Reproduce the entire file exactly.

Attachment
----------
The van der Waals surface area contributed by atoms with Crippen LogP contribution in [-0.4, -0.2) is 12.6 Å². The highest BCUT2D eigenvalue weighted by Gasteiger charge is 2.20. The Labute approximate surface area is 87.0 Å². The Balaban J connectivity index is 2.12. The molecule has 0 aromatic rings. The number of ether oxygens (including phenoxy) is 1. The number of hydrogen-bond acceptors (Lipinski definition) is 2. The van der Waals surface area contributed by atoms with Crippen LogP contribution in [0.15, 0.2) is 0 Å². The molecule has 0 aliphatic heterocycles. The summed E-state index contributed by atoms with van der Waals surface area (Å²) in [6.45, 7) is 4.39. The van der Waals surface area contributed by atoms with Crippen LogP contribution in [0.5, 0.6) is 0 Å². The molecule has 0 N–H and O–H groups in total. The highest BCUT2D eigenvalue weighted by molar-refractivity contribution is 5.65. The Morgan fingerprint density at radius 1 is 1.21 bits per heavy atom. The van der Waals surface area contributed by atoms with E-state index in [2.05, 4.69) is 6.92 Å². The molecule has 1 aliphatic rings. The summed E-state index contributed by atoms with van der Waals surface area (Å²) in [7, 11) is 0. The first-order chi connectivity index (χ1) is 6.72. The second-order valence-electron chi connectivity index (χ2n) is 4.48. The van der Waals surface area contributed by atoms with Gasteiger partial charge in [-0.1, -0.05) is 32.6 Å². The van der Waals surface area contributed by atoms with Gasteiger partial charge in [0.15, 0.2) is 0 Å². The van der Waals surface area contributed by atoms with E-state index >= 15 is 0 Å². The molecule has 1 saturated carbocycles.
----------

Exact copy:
The van der Waals surface area contributed by atoms with Crippen LogP contribution in [-0.4, -0.2) is 12.6 Å². The highest BCUT2D eigenvalue weighted by Gasteiger charge is 2.20. The Labute approximate surface area is 87.0 Å². The Balaban J connectivity index is 2.12. The molecule has 0 aromatic rings. The number of ether oxygens (including phenoxy) is 1. The number of hydrogen-bond acceptors (Lipinski definition) is 2. The van der Waals surface area contributed by atoms with Crippen LogP contribution in [0.15, 0.2) is 0 Å². The molecule has 0 aliphatic heterocycles. The summed E-state index contributed by atoms with van der Waals surface area (Å²) in [6.45, 7) is 4.39. The van der Waals surface area contributed by atoms with Crippen LogP contribution in [0.5, 0.6) is 0 Å². The molecule has 0 N–H and O–H groups in total. The highest BCUT2D eigenvalue weighted by molar-refractivity contribution is 5.65. The Morgan fingerprint density at radius 1 is 1.21 bits per heavy atom. The van der Waals surface area contributed by atoms with E-state index in [2.05, 4.69) is 6.92 Å². The molecule has 1 aliphatic rings. The summed E-state index contributed by atoms with van der Waals surface area (Å²) in [7, 11) is 0. The first-order chi connectivity index (χ1) is 6.72. The second-order valence-electron chi connectivity index (χ2n) is 4.48. The van der Waals surface area contributed by atoms with Gasteiger partial charge in [-0.1, -0.05) is 32.6 Å². The van der Waals surface area contributed by atoms with Gasteiger partial charge in [0.15, 0.2) is 0 Å². The van der Waals surface area contributed by atoms with E-state index >= 15 is 0 Å². The molecule has 1 saturated carbocycles.